“That’s because there’s nothing there worth looking at,” Nera said, turning away from the mirror at last, as familiar with her small, snub features as she needed to be. “My time is much better spent focusing on my uniform.” She rubbed her lieutenant stripes affectionately, until Anhardyne knocked her hand away with an exasperated tut.
“You’ll wear them out if you’re not careful, newbie. Anyone would think you only got them yesterday.” Having earned her own stripes three years earlier, Anhardyne was far less impressed by such marks of rank. Winking, she stepped in front of Nera and tucked a few stray wisps of her own hair back into place. “I’ll tweak yours if you’ll tweak mine.”
Nera turned and submitted to her friend’s fussing with a laugh. “Hold on while I fetch a box to stand on.”
The two lieutenants couldn’t have been more different, looks wise. Where Nera was dark and kept her straight hair short and manageable, Anhardyne was tall and tawny and golden. Their only common features were their brown eyes.
Looking up into those dark eyes now, Nera searched for any scrap of the anxiety she was feeling. Anhardyne looked as serene and amused as ever. Then again she was five years older and had seen considerably more of the Overworld than Nera. Still, not even Anhardyne had been to the Dragonlands before. Wasn’t she the least bit excited?
“Settle down, Half-Pint. Don’t froth up.”
Nera tugged firmly on Anhardyne’s lapels and narrowed her eyes at the irritating nickname. What had been fun and affectionate for a young Rider, was rather less dignified for a new lieutenant. “I’m not frothing. And don’t call me that. I’m trying to make a good impression.”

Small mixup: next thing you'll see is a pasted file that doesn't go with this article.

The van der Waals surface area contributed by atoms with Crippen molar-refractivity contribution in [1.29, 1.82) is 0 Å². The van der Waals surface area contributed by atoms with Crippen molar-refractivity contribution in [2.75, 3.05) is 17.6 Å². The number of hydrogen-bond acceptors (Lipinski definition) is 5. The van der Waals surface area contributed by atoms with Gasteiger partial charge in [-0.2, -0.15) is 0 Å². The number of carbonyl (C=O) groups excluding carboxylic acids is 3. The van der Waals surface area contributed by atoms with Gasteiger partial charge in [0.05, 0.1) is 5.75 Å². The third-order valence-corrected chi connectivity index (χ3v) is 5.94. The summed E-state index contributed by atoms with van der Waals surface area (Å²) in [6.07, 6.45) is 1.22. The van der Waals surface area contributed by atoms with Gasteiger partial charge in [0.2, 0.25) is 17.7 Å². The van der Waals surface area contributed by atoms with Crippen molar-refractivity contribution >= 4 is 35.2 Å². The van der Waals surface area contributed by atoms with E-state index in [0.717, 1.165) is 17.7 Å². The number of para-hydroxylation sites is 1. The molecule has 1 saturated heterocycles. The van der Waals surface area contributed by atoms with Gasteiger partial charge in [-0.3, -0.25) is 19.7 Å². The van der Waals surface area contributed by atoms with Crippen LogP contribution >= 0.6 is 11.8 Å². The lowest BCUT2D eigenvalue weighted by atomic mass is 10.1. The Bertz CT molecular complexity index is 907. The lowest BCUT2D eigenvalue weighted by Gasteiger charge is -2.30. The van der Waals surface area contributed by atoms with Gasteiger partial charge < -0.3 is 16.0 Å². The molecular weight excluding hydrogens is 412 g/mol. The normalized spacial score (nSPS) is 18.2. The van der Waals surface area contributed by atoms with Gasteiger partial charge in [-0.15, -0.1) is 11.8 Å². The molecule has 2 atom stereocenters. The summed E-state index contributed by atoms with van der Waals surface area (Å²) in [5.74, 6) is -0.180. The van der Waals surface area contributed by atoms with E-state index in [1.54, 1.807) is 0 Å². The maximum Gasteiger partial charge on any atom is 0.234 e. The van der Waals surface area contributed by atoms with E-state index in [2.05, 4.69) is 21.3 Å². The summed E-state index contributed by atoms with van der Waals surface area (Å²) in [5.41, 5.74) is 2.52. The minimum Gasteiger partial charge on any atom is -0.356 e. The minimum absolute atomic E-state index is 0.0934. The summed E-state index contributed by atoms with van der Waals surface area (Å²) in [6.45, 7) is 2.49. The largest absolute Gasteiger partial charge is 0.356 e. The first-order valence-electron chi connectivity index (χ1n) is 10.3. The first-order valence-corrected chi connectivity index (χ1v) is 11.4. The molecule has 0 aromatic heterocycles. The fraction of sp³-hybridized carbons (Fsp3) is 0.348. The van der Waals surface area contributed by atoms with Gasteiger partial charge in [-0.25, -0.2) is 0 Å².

“Aren’t we all?”
They certainly should be. Being assigned to the Drakkan Embassy might not have been the most exciting post in the Rift Riders, but it was one of the most prestigious. Nera’s father, a well-respected captain himself, had covertly wiped away a tear of pride when she’d told him about it. That the news had arrived alongside her promotion to lieutenant made it all the sweeter.
“Seriously, Nera,” the cool tone of her friend’s voice, along with the firm hand on her shoulder, warned her to pay attention, “stay focused. I know that this is a big day for you – for all of us – but remember we’re here to work. We have a job to do.”
“I know that.” Nera brushed Anhardyne’s hand away, hurt that her friend could possibly think she had forgotten. “I’ve seen dragons before.” Well, a couple, here and there. At a distance. None to speak to, perhaps, but she knew the protocol inside out. It had been her favourite subject at Aquila, the Rift Rider training school, where she’d studied since she was sixteen, learning not only to fly her giant eagle miryhl, but how to protect the Overworld through words as well as deeds.